Denver Public Schools has announced that instruction for the 2020-2021 academic year will take place remotely until at least October 16 because of concerns over COVID-19. But once in-person learning starts up again, rooms could be crowded. According to an internal DPS document obtained by Westword, the district is planning to allow up to thirty students per class, with a social distance of just three feet for grades six through twelve.
This prospect is alarming to numerous teachers who spoke to Westword on the promise of anonymity. One maintains that "allowing thirty students in a classroom together, within three feet of each other, is ridiculous. Students will not be able to keep social distancing measures, nor can they be expected to make it through a full school day with a mask on. When you actually start to think through all of the details, it becomes glaringly obvious how impossible it is to plan effectively for a safe return. Classrooms are small, and full of desks and furniture. How do we handle bathrooms safely? Or lunch?"
"I can see how they could come up with health guidelines that are so strict they're impossible to actually meet," adds another. "And I can see how they could come up with health guidelines that are possible to meet but aren't safe. But this seems like a bizarre blend of impossible guidelines that don't seem safe at all."
The document focuses on so-called "cohort design elements." According to school reopening guidelines established by the Colorado Department of Education, cohorting involves dividing up students into small groups that will learn and play together to limit the spread of the infection. Theoretically, only the members of a specific cohort must be quarantined should a member test positive for COVID-19, rather than the entire student body.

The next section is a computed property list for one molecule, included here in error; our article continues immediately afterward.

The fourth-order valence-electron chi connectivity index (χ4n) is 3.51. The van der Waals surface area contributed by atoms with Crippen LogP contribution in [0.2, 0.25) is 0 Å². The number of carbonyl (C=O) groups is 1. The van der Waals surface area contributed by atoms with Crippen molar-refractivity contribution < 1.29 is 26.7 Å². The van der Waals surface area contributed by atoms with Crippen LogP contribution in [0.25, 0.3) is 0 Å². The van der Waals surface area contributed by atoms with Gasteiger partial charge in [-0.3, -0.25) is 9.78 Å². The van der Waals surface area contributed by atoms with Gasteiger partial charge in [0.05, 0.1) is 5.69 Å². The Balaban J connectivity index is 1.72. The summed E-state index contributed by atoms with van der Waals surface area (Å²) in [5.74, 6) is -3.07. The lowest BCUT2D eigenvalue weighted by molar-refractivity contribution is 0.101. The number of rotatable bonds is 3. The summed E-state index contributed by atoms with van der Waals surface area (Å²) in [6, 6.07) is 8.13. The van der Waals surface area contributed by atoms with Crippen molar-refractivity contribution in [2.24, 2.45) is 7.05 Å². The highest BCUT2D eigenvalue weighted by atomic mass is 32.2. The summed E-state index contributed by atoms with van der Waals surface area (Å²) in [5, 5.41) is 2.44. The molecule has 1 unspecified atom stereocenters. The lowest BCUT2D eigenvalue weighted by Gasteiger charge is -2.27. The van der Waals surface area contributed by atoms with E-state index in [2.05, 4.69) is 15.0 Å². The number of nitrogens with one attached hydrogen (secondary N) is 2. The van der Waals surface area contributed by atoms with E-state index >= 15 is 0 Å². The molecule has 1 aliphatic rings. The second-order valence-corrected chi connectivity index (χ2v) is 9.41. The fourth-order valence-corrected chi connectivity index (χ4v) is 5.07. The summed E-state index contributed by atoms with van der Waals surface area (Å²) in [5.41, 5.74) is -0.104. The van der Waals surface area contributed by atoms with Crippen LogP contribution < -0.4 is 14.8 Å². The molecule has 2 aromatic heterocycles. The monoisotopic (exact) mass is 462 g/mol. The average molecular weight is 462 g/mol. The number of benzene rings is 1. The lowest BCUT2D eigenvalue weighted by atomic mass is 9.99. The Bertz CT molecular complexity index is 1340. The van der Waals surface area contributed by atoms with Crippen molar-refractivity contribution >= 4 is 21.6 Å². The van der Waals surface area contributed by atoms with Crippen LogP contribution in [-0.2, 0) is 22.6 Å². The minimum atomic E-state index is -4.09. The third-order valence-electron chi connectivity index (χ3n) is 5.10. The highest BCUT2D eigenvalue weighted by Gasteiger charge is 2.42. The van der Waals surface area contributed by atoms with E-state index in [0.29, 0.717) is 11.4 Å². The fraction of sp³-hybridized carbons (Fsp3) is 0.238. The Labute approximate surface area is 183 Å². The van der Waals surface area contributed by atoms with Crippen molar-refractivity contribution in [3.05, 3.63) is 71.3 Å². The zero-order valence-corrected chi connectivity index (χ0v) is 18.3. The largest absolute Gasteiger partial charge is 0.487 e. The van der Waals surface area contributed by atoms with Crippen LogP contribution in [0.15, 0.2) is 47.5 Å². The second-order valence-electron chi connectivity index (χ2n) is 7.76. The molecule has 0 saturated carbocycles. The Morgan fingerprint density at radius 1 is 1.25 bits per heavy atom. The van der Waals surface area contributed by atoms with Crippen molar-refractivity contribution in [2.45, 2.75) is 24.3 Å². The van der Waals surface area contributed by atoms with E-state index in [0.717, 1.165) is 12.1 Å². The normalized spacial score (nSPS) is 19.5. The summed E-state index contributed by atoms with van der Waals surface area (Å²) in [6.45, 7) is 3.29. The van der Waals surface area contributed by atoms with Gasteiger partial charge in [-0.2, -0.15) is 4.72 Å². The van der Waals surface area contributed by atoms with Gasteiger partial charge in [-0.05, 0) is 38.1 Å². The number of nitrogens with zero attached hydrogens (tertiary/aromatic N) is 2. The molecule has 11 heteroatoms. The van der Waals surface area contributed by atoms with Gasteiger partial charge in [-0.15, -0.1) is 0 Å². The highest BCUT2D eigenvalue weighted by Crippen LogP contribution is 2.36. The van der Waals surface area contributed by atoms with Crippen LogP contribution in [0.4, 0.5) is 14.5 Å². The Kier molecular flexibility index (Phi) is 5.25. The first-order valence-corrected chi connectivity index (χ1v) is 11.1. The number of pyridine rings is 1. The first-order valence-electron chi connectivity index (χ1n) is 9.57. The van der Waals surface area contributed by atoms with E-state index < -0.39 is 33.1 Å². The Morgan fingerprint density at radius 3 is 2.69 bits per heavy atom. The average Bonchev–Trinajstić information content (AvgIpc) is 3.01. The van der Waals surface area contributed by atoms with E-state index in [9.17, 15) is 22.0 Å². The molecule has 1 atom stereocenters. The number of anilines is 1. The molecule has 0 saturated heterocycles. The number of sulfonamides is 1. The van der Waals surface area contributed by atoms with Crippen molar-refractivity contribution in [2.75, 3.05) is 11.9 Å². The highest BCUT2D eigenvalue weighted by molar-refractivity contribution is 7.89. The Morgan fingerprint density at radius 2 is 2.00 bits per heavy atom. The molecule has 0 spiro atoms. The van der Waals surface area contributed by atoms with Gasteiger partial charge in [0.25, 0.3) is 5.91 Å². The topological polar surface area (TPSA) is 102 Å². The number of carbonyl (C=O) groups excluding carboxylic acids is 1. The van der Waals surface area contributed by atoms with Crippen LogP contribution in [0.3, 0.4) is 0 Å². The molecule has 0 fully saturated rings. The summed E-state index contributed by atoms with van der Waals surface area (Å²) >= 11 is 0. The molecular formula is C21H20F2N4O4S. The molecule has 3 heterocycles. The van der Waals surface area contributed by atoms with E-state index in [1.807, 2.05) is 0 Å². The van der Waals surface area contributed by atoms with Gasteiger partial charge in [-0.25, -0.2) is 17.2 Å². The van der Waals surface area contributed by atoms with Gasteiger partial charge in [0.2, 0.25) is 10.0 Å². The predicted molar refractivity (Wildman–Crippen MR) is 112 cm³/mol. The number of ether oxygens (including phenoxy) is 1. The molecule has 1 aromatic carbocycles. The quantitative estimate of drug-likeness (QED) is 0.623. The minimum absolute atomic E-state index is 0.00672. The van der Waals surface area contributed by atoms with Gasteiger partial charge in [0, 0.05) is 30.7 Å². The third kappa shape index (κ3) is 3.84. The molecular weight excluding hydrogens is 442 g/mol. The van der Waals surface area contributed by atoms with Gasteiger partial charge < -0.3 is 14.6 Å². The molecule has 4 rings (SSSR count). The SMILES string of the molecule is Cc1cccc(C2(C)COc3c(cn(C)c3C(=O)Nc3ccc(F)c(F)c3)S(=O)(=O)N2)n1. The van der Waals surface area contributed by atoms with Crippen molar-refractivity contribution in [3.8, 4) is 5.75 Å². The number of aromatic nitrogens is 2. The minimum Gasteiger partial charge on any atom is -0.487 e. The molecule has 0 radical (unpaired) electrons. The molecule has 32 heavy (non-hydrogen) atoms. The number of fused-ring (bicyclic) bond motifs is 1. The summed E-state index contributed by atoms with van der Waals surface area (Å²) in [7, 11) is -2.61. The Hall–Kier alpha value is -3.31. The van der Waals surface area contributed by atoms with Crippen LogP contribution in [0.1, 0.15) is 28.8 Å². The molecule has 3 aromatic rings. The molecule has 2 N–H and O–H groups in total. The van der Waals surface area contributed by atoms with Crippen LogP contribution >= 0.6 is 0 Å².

"Cohorting significantly reduces the number of students and staff who will need to be excluded in the event of a case of COVID-19 in a school by limiting the number of close contacts of each individual (all of whom will need to be quarantined up to fourteen days if they have close contact with a case)," the CDE says.
The DPS cohort design document calls for the "total exposure group not to exceed thirty" at the secondary level, and says that "students in grades 6-12 should be socially distanced a minimum of three feet." It then adds: "It is assumed that in most secondary classrooms, this social distancing requirement can be met with class sizes of thirty, but this should be confirmed for your building. If secondary leaders consider it best for their community, they can group students in smaller cohorts and have them participate in multiple cohorts, provided that the total exposure group does not exceed thirty."
This last proviso has led to mixed responses from educators with whom we've spoken. At the high school level, students regularly take part in several classes, often with completely different peers in each. So if an individual is taking three classes, does that mean exposure to as many as ninety other students per day? And if not, how can students take all the courses they want or need if they only have 29 other students with whom they can interact?
If students are put together with multiples of thirty, the first teacher believes, "this defeats the entire purpose of a cohort model, which should allow a cohort that contracts the virus to be isolated and removed from school. The current plan for reopening secondary schools would make it impossible to contain or even trace an outbreak. This endangers all of our students, staff, their families, and effectively, the whole city."
At least one DPS administrator is interpreting the cohort size limits in the broader sense, meaning potential multiples of thirty, the second educator confirms.
These guidelines could shift in the weeks prior to October 16. Indeed, one of the teachers we spoke with says that a previous version had classroom limits of fifteen students at the secondary level, along with social distancing of six feet. But as it is, instructors feel that the current version raises risks for everyone at school — kids and adults alike.
We've reached out to DPS for comment but have not yet gotten a response. Click to read the Denver Public Schools cohort design document.
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